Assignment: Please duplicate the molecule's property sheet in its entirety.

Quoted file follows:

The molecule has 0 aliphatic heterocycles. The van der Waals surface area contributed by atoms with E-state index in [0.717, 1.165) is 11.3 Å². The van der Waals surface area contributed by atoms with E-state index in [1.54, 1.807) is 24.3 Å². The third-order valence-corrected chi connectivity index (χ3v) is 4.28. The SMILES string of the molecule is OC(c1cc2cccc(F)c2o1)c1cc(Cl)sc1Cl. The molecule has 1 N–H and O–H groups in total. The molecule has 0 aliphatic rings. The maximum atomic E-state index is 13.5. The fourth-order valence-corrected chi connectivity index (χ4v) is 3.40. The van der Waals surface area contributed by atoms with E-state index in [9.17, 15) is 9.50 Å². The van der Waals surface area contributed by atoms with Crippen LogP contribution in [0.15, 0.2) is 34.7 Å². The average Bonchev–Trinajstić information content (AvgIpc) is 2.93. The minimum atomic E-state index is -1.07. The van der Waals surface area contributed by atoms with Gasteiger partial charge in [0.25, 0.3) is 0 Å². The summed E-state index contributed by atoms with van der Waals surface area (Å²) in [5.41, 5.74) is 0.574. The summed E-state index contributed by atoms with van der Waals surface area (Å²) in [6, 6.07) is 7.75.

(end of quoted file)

The molecule has 0 aliphatic heterocycles. The van der Waals surface area contributed by atoms with E-state index in [0.717, 1.165) is 11.3 Å². The van der Waals surface area contributed by atoms with E-state index in [1.54, 1.807) is 24.3 Å². The third-order valence-corrected chi connectivity index (χ3v) is 4.28. The SMILES string of the molecule is OC(c1cc2cccc(F)c2o1)c1cc(Cl)sc1Cl. The molecule has 1 N–H and O–H groups in total. The molecule has 0 aliphatic rings. The maximum atomic E-state index is 13.5. The fourth-order valence-corrected chi connectivity index (χ4v) is 3.40. The van der Waals surface area contributed by atoms with E-state index in [9.17, 15) is 9.50 Å². The van der Waals surface area contributed by atoms with Crippen LogP contribution in [0.15, 0.2) is 34.7 Å². The average Bonchev–Trinajstić information content (AvgIpc) is 2.93. The minimum atomic E-state index is -1.07. The van der Waals surface area contributed by atoms with Gasteiger partial charge in [0.25, 0.3) is 0 Å². The summed E-state index contributed by atoms with van der Waals surface area (Å²) in [5.41, 5.74) is 0.574. The summed E-state index contributed by atoms with van der Waals surface area (Å²) in [6, 6.07) is 7.75.